Now James goes on to the next part of the story that’s in Genesis 22. This is the story when God told Abraham to take his only son Isaac up on Mt. Mariah and sacrifice him. There’s all kind of symbolism in this story. We know it’s a type of Christ. God would provide the sacrifice as the story says and they went to the mountain. Abraham truly believed that God wanted him to sacrifice his own son. If you remember, he was prepared to do that. He turned around and there was a ram in the thicket. God provided the sacrifice, a picture of Christ, so that Isaac would not have to die. As you know there are multiple sermons and bible studies, lessons on that story. The bible tells us that Abraham was willing to do that. The book of Hebrews tells us that because he believed God’s promises are so true that if Isaac did die on the altar, God would raise him up. God uses Abraham’s faith. Abraham was declared right with God when he offered his son Isaac on the altar. He was trusting God so much that he was willing to do whatever God told him to do. His faith was made complete by what he did- by his actions. Abraham believed God and so God declared him to be righteous.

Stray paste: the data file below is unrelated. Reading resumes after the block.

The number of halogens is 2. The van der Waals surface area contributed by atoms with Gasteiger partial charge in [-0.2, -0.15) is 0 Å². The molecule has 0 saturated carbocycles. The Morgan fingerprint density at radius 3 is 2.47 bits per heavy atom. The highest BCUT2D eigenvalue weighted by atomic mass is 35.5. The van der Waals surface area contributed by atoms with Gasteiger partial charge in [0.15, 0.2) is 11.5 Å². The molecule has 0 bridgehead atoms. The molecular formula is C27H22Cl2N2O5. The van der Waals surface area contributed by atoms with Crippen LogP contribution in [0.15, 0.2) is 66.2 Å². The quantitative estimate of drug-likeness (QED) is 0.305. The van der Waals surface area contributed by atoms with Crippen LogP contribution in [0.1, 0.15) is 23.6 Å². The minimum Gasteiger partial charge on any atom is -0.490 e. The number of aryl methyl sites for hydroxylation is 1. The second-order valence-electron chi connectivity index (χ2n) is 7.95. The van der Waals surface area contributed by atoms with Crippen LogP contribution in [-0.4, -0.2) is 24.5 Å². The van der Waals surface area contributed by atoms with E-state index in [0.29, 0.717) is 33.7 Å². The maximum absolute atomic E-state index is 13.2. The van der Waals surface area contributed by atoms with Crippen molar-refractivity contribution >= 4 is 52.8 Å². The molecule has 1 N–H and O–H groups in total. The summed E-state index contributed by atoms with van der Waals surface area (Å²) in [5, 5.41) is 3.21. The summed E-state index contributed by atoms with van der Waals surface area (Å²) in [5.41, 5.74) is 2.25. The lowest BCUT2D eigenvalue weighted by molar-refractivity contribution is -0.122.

This is part 6 in a 7-part series on the book of James. Below is a modified transcript of the audio lesson.
Today we are going to talk about the words that we use and how to use our speech and our words to please God. I’m sure many of you have seen all these e-mails that go around. Some are cheesy and corny and some are so funny I fall off my chair laughing! I’m sure many of you have seen this one. Actually my husband sent it to me and said, “I understand this but I thought you might need to see it.” It’s Words Women use: